Wednesday, August 22, 2018


No Former Spy Should Have Access To Nation's Secrets


Investor’s business Daily
August 20, 2018

Spying For Cash: Maybe former CIA Director John Brennan's loss of his security clearance and subsequent public meltdown is doing us all a favor. Increasingly, many wonder: Why should anyone have access to U.S. state secrets when they leave government?

Brennan's last few days have been topsy-turvy, to say the least. Not only did he threaten to sue the government over the lifting of his security clearance, but he appeared to backtrack on threatening claims he made more than once that President Trump was "treasonous."

He said that term merely expressed his frustration with Trump's lack of criticism of Russia's Vladimir Putin following their summit and with what he called Trump's continued efforts to "prevaricate" on the issue.

"And that's why I said it was nothing short of treasonous. I didn't mean that he committed treason. But it was a term that I used, nothing short of treasonous."

Oh? And he claims Trump is the "prevaricator"? Sorry, but semantically calling something "nothing short of treasonous" is to say it's treasonous.

As if that weren't bad enough, Brennan blamed his furious outbursts and bilious anti-Trump tweets on the fact that he was "Irish," as if one's heritage excuses intemperate public behavior.

In later remarks, he even had the chutzpah to claim he wasn't partisan.

This, of course, is nonsense. There's a reason why NBC and MSNBC, the most far-left of the network media channels, keep him on retainer as a "senior national security and intelligence analyst": He's a reliable, and vocal, critic of Trump and all that he does. He's shown up on CNN regularly, too.

The point is, Brennan wanted to stay on at the CIA under Trump. Of course, that didn't happen. Since then, not surprisingly, Brennan, an Obama appointee and ardent Hillary Clinton supporter, has used his access to secrets to suggest he knows much more about Trump's misbehavior than he can really say in public.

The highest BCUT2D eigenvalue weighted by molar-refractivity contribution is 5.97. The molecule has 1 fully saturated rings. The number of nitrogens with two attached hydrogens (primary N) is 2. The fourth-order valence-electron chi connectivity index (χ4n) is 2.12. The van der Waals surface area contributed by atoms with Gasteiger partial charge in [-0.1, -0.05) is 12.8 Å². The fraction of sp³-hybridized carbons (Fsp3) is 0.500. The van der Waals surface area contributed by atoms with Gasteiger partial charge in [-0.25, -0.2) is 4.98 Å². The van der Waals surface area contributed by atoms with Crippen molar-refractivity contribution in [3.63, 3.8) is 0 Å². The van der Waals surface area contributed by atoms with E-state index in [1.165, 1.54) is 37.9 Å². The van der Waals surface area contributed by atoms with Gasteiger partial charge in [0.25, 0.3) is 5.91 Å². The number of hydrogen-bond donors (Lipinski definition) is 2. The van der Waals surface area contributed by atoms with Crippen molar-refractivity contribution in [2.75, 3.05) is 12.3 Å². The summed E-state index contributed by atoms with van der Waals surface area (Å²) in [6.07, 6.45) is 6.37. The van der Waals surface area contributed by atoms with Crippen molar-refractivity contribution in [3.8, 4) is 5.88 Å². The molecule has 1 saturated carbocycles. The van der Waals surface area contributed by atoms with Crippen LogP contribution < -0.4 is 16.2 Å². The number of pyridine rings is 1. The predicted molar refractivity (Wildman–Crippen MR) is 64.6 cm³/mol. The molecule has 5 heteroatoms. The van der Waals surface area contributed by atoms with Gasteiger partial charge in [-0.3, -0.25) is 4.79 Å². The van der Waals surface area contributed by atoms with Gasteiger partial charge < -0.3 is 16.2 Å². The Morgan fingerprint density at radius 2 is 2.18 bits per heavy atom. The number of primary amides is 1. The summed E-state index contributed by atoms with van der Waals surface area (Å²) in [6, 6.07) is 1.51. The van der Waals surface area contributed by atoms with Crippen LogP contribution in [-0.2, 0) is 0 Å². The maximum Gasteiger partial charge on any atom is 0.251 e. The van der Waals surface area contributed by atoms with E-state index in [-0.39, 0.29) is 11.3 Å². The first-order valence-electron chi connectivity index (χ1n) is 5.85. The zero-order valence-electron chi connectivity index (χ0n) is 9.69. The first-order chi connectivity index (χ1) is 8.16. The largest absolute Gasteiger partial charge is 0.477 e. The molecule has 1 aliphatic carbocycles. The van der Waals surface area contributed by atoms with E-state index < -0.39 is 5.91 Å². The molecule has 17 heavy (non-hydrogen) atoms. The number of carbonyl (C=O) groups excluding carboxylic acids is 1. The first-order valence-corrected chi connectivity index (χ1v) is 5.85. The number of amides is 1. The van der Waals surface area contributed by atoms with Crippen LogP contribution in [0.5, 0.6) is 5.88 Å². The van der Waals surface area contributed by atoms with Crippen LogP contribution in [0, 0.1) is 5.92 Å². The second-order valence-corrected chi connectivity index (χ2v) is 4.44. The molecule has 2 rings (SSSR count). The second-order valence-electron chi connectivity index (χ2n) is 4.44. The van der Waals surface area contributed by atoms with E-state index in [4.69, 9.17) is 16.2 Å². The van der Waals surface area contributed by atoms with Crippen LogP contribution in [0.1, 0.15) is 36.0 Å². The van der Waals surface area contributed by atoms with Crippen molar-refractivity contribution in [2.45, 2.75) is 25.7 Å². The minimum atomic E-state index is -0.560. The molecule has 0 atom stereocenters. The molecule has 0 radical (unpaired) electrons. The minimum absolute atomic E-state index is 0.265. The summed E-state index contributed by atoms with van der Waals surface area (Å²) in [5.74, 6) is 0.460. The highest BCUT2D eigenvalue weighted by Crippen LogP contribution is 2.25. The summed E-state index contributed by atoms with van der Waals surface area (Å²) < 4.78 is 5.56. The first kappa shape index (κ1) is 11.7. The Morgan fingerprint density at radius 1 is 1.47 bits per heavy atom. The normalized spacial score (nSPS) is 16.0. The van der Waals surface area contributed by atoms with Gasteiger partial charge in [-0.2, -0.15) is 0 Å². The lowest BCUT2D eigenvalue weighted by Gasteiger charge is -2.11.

Brennan is correct in saying he has a First Amendment right under the Constitution to say what he pleases. But we, the taxpayers, don't have to subsidize it, or the damaging political agenda that he supports.

We're not sure why Brennan has suddenly become a bit defensive. Maybe it's because even some of his allies are starting to have second thoughts about his increasingly unhinged rhetoric toward Trump.

"John is an extraordinary servant of the country, but I think he has been incredibly critical of the president and I think that has put him in a political place which actually does more damage for the intelligence community, which is apolitical, even as he's retired," retired Navy Adm. Mike Mullen told "Fox News Sunday."

Brennan's recent statements have turned into "an issue in and of itself," said former Director of National Intelligence James Clapper. "John is subtle like a freight train and he's gonna say what's on his mind."

And remember: Clapper was one of the 175 former national security officials who signed a public letter in support of Brennan. Last week, 13 former top spy officials signed a similar statement. They claimed they were worried about politicization of the institutions they once served and First Amendment rights. Fair enough.

But they're certainly also concerned about losing the cherished and valued access to secrets that makes them more valuable and gives them greater access to the media.